Will Eduardo Elsztain be able to regain control of the Israeli business empire he lost to creditors after sinking 3 billion shekels ($890 million at current exchange rates) into it?
That will be decided this week as the Argentine property magnate competes with an investor group led by real estate company Mega Or to buy Discount Investment Corp. Mega Or’s partners in the contest with Elsztain are investment bank Value Base, Clal Insurance and a group of investors.
The winner will get a holding company whose assets include Cellcom Israel, the country’s biggest cellular service provider, real estate company Property & Building, tech investment company Elron and citrus products concern Mehadrin.
The sale is being conducted by attorneys Alon Binyamini and Raanan Kalir, who in September were named receivers for a 70% stake in Discount pledged as collateral to holders of Yud-Dalet bonds issued by IDB Development Corp., Discount’s sister company. Another attorney, Ophir Naor, who was named trustee for IDB Development, is managing the sale of another 12% stake in Discount.
Elsztain, who struggled for years to get under control the massive debt he inherited when he acquired the IDB group, last week improved his offer for Discount to about match that of Mega Or.
He is now offering to buy 82% of Discount for 1.08 billion shekels. This calls for an immediate payment of 70 million shekels in exchange for executives’ or directors’ immunity from future lawsuits. Elsztain’s bid also contains an option for IDB’s receiver to sell him IDB’s Israir airline unit for 90 million shekels.
Mega Or, which is led by Zahi Nahmias, is offering just over 1.11 billion shekels for the 82% stake, with no extra payment for immunity or to buy Israir later.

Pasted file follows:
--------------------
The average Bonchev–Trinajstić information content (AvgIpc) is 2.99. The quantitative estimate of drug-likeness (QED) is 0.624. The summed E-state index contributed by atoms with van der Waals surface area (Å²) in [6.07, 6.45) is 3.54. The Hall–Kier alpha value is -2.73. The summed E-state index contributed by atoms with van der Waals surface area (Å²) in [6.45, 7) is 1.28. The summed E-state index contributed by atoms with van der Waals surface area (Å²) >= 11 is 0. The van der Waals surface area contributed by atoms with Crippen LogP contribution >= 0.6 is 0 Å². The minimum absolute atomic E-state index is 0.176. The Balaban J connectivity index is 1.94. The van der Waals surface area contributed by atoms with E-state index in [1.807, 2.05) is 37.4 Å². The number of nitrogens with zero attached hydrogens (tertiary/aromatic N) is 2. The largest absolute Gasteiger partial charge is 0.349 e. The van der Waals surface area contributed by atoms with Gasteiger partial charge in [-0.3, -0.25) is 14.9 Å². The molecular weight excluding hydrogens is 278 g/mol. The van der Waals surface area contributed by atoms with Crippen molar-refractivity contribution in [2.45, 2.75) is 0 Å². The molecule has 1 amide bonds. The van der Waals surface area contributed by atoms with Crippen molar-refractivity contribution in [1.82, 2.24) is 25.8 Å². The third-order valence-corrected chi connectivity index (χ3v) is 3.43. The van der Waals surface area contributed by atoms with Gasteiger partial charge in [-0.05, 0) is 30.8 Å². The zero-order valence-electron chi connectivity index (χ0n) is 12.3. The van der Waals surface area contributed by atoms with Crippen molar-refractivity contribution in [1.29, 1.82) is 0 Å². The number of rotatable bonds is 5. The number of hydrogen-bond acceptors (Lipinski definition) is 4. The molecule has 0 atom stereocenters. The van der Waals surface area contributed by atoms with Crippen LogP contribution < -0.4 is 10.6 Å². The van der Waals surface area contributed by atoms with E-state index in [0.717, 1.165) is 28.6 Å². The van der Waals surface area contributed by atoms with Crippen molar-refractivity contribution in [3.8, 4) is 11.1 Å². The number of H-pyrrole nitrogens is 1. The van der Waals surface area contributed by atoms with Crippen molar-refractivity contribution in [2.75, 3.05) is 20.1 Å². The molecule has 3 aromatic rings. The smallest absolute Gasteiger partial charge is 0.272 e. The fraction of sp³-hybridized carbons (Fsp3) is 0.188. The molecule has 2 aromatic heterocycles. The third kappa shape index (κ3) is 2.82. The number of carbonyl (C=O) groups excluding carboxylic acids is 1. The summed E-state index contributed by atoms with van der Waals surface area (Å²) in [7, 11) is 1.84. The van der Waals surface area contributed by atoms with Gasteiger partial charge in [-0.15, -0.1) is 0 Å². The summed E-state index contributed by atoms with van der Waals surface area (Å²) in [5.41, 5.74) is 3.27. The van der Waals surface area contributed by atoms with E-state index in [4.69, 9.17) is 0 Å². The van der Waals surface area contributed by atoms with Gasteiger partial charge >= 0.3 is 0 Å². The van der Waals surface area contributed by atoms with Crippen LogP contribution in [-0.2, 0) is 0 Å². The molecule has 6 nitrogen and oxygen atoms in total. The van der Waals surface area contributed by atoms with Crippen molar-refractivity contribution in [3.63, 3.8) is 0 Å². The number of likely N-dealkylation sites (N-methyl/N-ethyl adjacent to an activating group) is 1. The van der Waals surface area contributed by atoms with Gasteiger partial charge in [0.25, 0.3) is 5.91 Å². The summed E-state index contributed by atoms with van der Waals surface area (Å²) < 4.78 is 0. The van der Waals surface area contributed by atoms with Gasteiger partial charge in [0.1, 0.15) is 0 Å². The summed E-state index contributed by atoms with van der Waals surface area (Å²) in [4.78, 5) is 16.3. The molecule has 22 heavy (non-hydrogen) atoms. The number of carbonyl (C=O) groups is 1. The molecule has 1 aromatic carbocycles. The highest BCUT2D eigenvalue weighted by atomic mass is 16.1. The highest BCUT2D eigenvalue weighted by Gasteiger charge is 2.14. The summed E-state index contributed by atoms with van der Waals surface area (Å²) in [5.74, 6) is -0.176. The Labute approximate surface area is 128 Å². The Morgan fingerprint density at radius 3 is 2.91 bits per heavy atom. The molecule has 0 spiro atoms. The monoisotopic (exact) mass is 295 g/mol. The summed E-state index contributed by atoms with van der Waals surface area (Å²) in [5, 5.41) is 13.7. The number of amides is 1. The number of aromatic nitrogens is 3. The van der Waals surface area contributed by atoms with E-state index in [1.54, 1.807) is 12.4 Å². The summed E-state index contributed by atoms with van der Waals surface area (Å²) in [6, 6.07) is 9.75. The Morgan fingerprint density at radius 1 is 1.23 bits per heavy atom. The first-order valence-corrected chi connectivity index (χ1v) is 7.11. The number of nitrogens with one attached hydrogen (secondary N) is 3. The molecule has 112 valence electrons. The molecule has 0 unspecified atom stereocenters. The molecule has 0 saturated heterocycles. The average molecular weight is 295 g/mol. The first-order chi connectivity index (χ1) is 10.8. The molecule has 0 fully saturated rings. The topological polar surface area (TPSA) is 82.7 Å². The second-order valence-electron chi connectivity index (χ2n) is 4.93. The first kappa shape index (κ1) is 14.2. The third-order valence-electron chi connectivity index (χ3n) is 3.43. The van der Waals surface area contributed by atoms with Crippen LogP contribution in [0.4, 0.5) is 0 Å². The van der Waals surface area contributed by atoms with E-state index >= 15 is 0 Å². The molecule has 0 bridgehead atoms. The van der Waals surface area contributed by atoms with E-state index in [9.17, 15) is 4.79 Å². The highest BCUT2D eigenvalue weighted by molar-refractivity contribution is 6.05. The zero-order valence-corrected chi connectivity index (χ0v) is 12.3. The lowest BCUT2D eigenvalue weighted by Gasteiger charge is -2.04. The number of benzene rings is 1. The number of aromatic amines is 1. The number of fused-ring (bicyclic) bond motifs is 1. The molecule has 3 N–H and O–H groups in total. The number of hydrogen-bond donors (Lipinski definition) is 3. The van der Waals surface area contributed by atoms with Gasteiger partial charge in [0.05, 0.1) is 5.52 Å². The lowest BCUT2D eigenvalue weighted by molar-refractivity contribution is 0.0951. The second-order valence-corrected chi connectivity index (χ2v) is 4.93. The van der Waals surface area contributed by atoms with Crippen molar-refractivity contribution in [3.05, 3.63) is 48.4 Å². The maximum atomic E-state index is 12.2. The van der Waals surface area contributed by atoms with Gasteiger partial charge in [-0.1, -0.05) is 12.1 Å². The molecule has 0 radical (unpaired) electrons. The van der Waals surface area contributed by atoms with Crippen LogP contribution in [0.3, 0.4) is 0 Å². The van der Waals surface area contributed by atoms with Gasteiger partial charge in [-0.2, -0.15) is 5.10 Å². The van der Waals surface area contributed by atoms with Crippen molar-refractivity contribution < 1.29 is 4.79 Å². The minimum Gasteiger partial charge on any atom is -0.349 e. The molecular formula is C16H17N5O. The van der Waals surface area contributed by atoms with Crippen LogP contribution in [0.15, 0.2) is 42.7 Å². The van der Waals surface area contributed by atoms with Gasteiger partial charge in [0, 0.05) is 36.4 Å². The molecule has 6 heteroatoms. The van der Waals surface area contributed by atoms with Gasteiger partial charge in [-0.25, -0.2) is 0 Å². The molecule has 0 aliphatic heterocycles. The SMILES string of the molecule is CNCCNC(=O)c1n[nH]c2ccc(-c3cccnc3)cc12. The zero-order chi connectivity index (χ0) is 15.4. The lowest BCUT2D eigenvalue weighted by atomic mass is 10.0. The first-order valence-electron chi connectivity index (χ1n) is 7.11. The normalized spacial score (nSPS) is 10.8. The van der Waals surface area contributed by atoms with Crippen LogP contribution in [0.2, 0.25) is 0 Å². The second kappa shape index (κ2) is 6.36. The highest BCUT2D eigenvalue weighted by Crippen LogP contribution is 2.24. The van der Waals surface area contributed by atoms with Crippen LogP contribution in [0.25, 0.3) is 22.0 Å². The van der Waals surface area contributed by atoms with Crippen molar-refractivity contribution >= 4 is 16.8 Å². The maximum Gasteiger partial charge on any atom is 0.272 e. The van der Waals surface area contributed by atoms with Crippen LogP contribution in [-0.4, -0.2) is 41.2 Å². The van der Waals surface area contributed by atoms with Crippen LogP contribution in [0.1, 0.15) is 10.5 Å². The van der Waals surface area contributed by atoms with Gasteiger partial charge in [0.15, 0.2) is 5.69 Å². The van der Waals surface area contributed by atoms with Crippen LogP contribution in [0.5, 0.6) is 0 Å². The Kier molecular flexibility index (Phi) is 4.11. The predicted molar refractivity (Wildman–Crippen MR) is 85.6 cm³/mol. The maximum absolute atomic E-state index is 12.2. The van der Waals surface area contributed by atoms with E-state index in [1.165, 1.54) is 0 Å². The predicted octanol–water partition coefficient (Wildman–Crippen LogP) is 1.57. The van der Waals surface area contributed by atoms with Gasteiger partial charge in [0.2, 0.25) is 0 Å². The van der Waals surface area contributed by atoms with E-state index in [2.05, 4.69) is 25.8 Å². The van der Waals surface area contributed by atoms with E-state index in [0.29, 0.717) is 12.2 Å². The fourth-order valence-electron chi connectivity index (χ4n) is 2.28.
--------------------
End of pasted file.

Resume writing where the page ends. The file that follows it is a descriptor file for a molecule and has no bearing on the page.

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The court-appointed receivers prefer Mega Or’s bid because they believe it stands a better chance of actually being completed. Over the weekend, Binyamini and Kalir asked both bidders to improve their terms and for Elsztain to add another 300 million shekels in collateral.
Mega Or, however, isn’t expected to make a better offer, sources said. The reason is that since the real estate company made its original bid, investor Aaron Frenkel has raised his stake in Gav Yam, an affiliate of Property & Building, to 33%, making him Gav Yam’s largest shareholder.
Tel Aviv District Court Judge Hagai Brenner, who is managing the Discount sale, has determined that Elsztain’s offer is the higher of the two. But sources said over the weekend that unless Elsztain improves his bid, IDB Development bondholders are likely to support the Mega Or bid when they vote this week.
Brosh Capital Partners, a hedge fund manager led by Roni Biram and Gil Deutsch, is the key player in the fray. It holds 10% of IDB’s Series Tet and Yud-Dalet bonds, which it bought at prices well below par. Elsztain recently accused it of trying to turn a quick profit on its bonds without considering the long-term good of IDB.
A Brosh source said over the weekend that “all the IBD Development bondholders will support, by a majority topping 99%, the immediate repayment of debt and the end of the receivership, and will be against Elsztain’s proposal. Elsztain’s attempts to paint Brosh and its court representatives [the receivers] as having a personal agenda are unfounded.”
The Brosh source noted that Brosh had supported Elsztain six years ago when he was competing with Nochi Dankner, the Israeli tycoon who previously controlled IDB, for control of the group. The Brosh source said that the billions of shekels Elsztain had pumped into IDB over the years wasn’t for the sake of its creditors but to retain control of the group.
As evidence, the Brosh source noted Elsztain's attempt to force a 650-million-shekel haircut on Series Tet holders, and his failure two months ago to inject 70 million shekels into IDB Development as promised.
The Brosh source said the fund prefers the Mega Or bid because it is more feasible. Elsztain set up the company making his Discount bid less than two weeks ago and hasn’t revealed how he is financing his bid.
“Considering his performance at IDB and the conditions of his publicly traded companies, who knows whether he has the resources, and it’s not clear he’ll be able to fund partners,” the source said, referring to Elsztain’s problems with his core real estate businesses in Argentina.
Shares in his main investment vehicle, ISRA, Argentina’s biggest real estate investment company, have fallen 40% this year. Its bonds are trading at yields of more than 1,000%, signaling that investors believe the company has a very poor chance of being able to repay debt.